Scam in Paris - ideas?

I have just returned from a weekend in Paris, which was lovely, but we had a couple of encounters today that I’m curious about. Wondering if anyone here knows about this.

Walking past the Eiffel Tower, my wife and I were approached twice by people, we later found out were Romanian Gypsies.

First time, they asked my wife if she spoke English and then showed her a sheet of paper on a clipboard and mentioned “The Deaf Society”, presuming she was soliciting for donations we brushed her off*.

Only two minutes later while waiting fora tour bus, a more aggressive lady, literally thrust a pen into my hand and said “sign this”, very briefly looking at it, it seemed an identical sheet, and had one entry on it, where someone had completed their nationality, signed it, and one other box, which I didn’t catch, but certainly wasn’t a credit card number.

Now, I only got a very brief look, as the conductor for the tour bus chased this woman off, (quite aggressively too) and told us they were gypsies and that they were only after our wallets. We didn’t have time to discuss it with him, so I’m not real clear on how the gypsies planned to separate us from out money. Perhaps
A - hit us up for a donation, ostensibly for the charity,
B - While distracted, aim for a little pickpocketing, (I noticed a few signs around tourist areas “Beware of pickpockets”)
C - something else?

    • We hate ‘charity muggers’ on the street, and at home we never support charities through that avenue.

I’m guessing B, if your signing something your hands are busy and your attention is diverted.

In Jerusalam several years ago, a vendor tried to agressively show me his postcard selection, while his hand underneath the rack of cards went for my back pocket. Fortunately, I tend to carry my wallet in the front pocket when I travel, so all he got was a but of kleenex full of snot (had a cold the whole *%^&#^&^ trip). But it would have been hard to notice if a friend hadn’t seen it. No time to find a cop, we were boarding the bus, but yeah, distraction is the pickpockets best friend.

Pickpockets is correct.

A common scam, especially in major tourist areas. Also beware of a guy who “finds” a “gold” ring on the ground, asking if it’s yours.

Some dude tried that on me on Blvd. Hausmann near Lafitte two years ago. Had been warned, brushoff and keep walking in Manhattan Mode (useful all over the world).

So many people I spoke with there felt the need to warn me *specifically *about how “it’s mostly the Romanians” (most often ***not ***adding “gypsies”). Dunno if they are just conflating the Roma and the Romanians as a whole but for sure Romania’s image is taking it in the shorts.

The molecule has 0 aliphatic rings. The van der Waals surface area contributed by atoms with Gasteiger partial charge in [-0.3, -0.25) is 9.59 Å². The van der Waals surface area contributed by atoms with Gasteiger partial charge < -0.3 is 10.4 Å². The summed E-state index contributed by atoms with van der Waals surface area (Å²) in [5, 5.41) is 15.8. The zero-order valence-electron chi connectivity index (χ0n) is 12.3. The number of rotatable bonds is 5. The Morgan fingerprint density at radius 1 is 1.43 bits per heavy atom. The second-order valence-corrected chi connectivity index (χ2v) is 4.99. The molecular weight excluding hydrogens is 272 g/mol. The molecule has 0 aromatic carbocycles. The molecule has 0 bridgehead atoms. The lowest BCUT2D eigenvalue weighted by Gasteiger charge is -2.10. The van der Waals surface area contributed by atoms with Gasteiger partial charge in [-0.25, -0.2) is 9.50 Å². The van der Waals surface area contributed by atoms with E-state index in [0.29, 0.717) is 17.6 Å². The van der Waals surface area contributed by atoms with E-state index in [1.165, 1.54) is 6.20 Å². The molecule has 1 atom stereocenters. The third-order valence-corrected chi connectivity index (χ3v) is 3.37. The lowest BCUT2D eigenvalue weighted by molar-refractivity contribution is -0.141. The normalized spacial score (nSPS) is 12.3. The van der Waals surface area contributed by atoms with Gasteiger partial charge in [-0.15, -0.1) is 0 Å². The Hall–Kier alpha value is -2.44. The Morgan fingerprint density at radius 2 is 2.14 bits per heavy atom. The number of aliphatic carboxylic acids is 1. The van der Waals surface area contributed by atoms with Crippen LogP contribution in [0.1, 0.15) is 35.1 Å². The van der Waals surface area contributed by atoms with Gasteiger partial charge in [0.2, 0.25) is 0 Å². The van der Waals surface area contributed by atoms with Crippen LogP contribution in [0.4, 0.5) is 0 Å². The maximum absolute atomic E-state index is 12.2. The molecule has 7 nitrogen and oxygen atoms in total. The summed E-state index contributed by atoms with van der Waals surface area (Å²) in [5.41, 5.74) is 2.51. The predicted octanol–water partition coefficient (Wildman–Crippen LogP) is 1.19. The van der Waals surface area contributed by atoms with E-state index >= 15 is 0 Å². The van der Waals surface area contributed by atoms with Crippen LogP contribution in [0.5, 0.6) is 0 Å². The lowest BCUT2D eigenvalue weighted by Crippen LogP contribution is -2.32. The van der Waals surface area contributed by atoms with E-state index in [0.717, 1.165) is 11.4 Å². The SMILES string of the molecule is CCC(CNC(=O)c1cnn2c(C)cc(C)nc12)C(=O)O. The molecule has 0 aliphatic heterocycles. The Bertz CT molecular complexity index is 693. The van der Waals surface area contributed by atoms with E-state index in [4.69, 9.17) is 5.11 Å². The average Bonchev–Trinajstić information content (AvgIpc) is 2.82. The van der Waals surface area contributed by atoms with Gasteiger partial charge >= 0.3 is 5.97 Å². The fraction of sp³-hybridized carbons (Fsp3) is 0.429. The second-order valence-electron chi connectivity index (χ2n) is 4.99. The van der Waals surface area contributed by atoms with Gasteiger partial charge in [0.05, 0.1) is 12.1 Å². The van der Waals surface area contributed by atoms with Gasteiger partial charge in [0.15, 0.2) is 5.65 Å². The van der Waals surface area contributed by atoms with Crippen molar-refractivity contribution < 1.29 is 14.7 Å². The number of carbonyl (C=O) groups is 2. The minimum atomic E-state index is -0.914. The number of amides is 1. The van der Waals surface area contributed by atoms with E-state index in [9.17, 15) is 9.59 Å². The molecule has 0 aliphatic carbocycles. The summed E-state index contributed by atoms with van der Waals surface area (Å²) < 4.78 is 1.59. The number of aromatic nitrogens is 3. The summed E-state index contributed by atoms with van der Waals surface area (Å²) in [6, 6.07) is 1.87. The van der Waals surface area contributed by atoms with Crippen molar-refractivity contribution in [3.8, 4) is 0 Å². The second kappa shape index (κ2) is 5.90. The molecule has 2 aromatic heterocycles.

Happened to me near the Tuilleries. I hadn’t heard of the scam, but when he held the ring up to me, I said, “Not mine,” and walked away.

When my wife and I were in Paris a few years ago we were constantly approached asking “Do you speak English?” so I just started saying “Nein!” I figured the German tourists were the ones nobody wanted to deal with.

Yes, it’s a universal attempt at distracting you so someone else can pickpocket you, nothing to do with any ostensible good cause.

I’d imagine it happens in any big city with a lot of tourists, particularly those where they might be undergoing a bit of sensory overload from being in a strange environment. A bunch of kids tried it on with me in Rome once. Brushing them off or walking away is the only way to deal with it. Or you could learn the local language equivalent of “Piss off or I’ll call the police.”

And of course, take all the usual anti-pickpocketing precautions - keep easily detachable valuables like cameras and wallets either out of sight or where you will notice someone’s hand a-wandering, don’t leave your bag pockets open, that sort of thing.

I was scammed like this in Victoria station, London a few years ago. Sitting at a small outdoor café table with a friend; two older ladies approached, one distracted my friend while the other stuck a piece of printed paper under my nose asking for a translation (in very broken English); with the other hand she stole my phone off the table.

Man did I feel like a dummy once I figured out what had happened.

They’re not confused, the social situation for the Romanian Roma is apparently pretty dire, and ever since Romania joined the EU their Roma has taken the opportunity to go to other member countries to try and find work, unfortunately this “work” usually end up being begging on the streets(and I suppose other less than legal activities, but it’s the begging I usually hear about).